In early December, I had the pleasure of attending the National Association for Independent School’s(NAIS) diversity conference for students, the Student Diversity Leadership Conference(SDLC), with five other Poly students and two adult chaperones. The conference was three days long and was held in San Antonio, Texas. This year’s theme was “Reunited in purpose: elevating our worth, our agency, and our excellence.”
We kicked off the event with featured speakers, then swiftly transitioned to student-only groups. The first activity we did was similar to an ice-breaker exercise. All the students, about 800 people, sat in one room together and a conference leader would read out different statements that related to various aspects of identity. If the statement applied to you, you would stand up. For example, some statements were similar to “I identify as a cis-gendered female,” “I belong to a single-parent family,” or “I speak multiple languages.” Also, we were not allowed to talk. The exercise went into extreme depth and therefore took a long time, but I learned so much about the demographics of our SDLC group in a really efficient way. For the first time in my life, I was in a room where I was not the minority. The vast majority of the people who attended the conference were people of color and the entire Poly cohort was comprised of people of color. I realized that if we did this exercise at Poly, I would have been one of very few or even the only person who stood up for a lot of the statements. But at SDLC, I could stand up and look around at many people who shared the same struggles or identities as me.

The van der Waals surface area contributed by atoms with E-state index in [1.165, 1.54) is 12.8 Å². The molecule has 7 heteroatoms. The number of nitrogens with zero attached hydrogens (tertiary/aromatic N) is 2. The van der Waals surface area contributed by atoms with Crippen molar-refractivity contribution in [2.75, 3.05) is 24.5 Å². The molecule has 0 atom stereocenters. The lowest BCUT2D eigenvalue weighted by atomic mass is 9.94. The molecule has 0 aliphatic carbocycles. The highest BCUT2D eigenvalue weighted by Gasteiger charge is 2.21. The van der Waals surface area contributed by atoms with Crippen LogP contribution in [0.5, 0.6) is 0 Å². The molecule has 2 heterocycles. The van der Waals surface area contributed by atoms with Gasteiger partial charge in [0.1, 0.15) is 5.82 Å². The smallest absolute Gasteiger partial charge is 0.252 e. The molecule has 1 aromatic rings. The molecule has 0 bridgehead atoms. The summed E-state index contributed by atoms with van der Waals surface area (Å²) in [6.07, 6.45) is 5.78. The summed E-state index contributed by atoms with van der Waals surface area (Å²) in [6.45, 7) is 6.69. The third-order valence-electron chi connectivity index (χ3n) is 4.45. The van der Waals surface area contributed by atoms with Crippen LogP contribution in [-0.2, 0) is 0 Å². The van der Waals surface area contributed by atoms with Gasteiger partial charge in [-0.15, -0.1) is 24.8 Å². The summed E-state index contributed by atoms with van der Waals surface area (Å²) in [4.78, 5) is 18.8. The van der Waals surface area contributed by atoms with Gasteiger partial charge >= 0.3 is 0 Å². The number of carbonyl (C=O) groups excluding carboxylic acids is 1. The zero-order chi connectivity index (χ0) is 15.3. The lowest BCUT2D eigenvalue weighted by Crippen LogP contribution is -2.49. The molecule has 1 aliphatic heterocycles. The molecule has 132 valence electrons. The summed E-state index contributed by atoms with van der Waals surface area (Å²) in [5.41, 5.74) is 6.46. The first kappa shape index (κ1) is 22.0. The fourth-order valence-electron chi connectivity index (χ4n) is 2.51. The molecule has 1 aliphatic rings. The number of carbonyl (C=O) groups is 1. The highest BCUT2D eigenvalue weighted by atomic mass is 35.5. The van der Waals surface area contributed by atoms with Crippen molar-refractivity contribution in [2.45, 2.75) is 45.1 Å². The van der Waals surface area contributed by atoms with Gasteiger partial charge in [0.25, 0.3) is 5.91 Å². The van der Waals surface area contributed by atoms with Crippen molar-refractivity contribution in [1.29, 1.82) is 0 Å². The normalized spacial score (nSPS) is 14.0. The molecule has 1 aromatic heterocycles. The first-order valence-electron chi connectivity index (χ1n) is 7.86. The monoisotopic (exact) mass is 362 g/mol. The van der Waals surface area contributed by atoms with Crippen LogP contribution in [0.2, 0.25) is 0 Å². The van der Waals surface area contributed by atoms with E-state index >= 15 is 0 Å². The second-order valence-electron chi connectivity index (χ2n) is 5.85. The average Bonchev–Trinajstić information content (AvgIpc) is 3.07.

There are no words to describe how comforting this felt. I thought it was a very wise way to begin the conference. Afterward, I felt a level of comfort I’d never felt before because I knew the people who surrounded me had experienced the same things I had or at least empathized with something similar. The rest of the conference consisted of breaking into even smaller family, home, and affinity groups and having conversations surrounding race, gender, sexuality, age, socio-economic status, family structure, religion, and other aspects of identity. Within my home group of about 40 students, no two people came from the same school and I met people from all around the world. In particular, I became very close friends with a girl from a boarding school in China. I highly valued discussing issues with people from such vastly different backgrounds because everyone had their own opinions based on their varying identities. As someone who lives in the very progressive Los Angeles, California, it was interesting to hear about homophobia from students who lived in Kentucky and Tennessee.
Furthermore, some of my favorite conversations happened in the Asian affinity group. Again, though we all shared a race, we were all extremely different in many ways. I feel like this conference helped me realize the privilege I have and all the struggles people go through on a daily basis. For example, I met people who were the only Asian student in their entire school and people who had never seen so many Asians before(there were about 70 of us in the affinity group).
Overall, the conference was a very intense, yet insightful few days. The experience of being able to connect with students from all around the world was invaluable and I will cherish it forever.